I’m sorry people, this is a very personal post and not one that has many spiritual overtones. I was inspired by the post on Engadget about how their female staff grew up geek. It’s also written to add my voice to the voice of women in tech. If we’re not visible, a new generation will grow up thinking they have to limit their thoughts to the softer side of life and have to be ‘pretty’ to be successful. However, it does feel a bit weird promoting my talents in tech when in fact I’m probably using only a fraction of them.
Is that a brag? This is a bragging post – there’s no other way to write about my talents than to be honest about them and if that’s bragging, than for today so be it.
I grew up in a family full of wildly talented people. I have an uncle who studied math before becoming a professional musician. To earn a living (yes, he fits the starving artist profile to an extent) he also owns and rents out real estate. In fact, when I buy a house, he’ll be advising me on negotiating.
My father and grandfather (on my mom’s side) were both university professors. My brother recently found out he’s ‘intellectually gifted’ beyond what you’d expect from a university graduate. My mom, a professional psychologist, said – ‘duh’. I’m lucky that he never tried to compete with me on my math skills, or I’d have felt outclassed from the start. He is two years younger than me and growing up we learned things like chess and bridge together. He always beat me within weeks.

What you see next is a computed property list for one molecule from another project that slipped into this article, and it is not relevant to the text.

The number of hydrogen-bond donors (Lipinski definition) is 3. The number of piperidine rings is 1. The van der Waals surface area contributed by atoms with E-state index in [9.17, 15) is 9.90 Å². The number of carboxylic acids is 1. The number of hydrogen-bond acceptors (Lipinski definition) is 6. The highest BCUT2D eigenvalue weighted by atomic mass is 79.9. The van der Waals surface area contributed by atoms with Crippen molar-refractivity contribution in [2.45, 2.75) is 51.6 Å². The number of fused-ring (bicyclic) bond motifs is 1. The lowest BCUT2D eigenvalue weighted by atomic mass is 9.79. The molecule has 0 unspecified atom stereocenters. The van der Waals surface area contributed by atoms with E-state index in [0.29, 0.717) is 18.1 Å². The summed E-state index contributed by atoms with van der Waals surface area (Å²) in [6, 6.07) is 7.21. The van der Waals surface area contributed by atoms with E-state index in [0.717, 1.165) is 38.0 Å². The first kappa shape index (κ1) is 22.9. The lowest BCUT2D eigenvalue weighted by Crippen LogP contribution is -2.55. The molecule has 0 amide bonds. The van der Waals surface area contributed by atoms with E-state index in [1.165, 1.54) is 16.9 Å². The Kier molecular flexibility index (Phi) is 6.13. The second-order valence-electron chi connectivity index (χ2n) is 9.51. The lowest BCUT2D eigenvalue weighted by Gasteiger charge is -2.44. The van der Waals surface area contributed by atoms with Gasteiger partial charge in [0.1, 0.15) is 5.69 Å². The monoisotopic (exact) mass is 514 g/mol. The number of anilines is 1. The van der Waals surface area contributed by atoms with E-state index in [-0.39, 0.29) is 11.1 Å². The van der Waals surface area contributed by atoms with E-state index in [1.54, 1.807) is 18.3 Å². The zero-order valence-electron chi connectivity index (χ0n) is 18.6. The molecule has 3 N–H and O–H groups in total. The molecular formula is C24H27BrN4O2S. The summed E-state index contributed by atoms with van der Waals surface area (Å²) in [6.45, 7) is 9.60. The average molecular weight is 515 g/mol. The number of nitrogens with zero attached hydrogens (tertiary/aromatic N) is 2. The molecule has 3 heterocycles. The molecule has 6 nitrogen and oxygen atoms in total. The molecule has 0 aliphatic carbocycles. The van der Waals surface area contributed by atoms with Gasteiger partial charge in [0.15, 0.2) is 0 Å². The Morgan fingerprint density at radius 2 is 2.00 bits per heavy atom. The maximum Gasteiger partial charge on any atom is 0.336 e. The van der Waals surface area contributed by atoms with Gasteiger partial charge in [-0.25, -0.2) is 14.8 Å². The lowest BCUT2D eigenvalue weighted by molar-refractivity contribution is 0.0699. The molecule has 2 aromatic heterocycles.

My mom is a psychotherapist who teaches at post-doc level and writes academically in the Netherlands. Like me she doesn’t feel like she’s intellectually gifted. She knows how much smarter many in her family are. Still, looking at her accomplishments I can’t help but think it’s a hard act to follow.
In short: growing up, I did not feel outrageously talented. However, I did grow up expecting to be able to learn just about anything I put my mind to. Excepting PE.
I spent many hours in what would now be called crafting. By the time I was in Middle School I made my own, often mathematically inspired, designs.
See the images on this post. I made both those objects in my teens (over 20 years ago). As you can see: one is in paper, the other is in cloth. Mathematically neither is revolutionary. However, the dodecahedron showing a cube inside was in fact my solution to a math problem I had set myself. I had been taught that you could fit a tetrahedron in a cube (which I also made) and was wondering whether something similar was possible with all the platonic solids (it’s not). Not bad for a 15-year old. Artistically I think they were well done as well.
As a young girl math came naturally to me. I was always best at spatial geometry, though I had no trouble with other forms of math, and I’m sure the practice I had at that helps me with my Buddha statues now. When I was about 15 I was top of the class in math in the college prep (VWO) school I was in (public education system in the Netherlands, nothing fancy). Like many teen girls I slid down the charts after that. I’m sure it helped that when I had a question I could ask my dad, who’s a mathematician by training and vocation.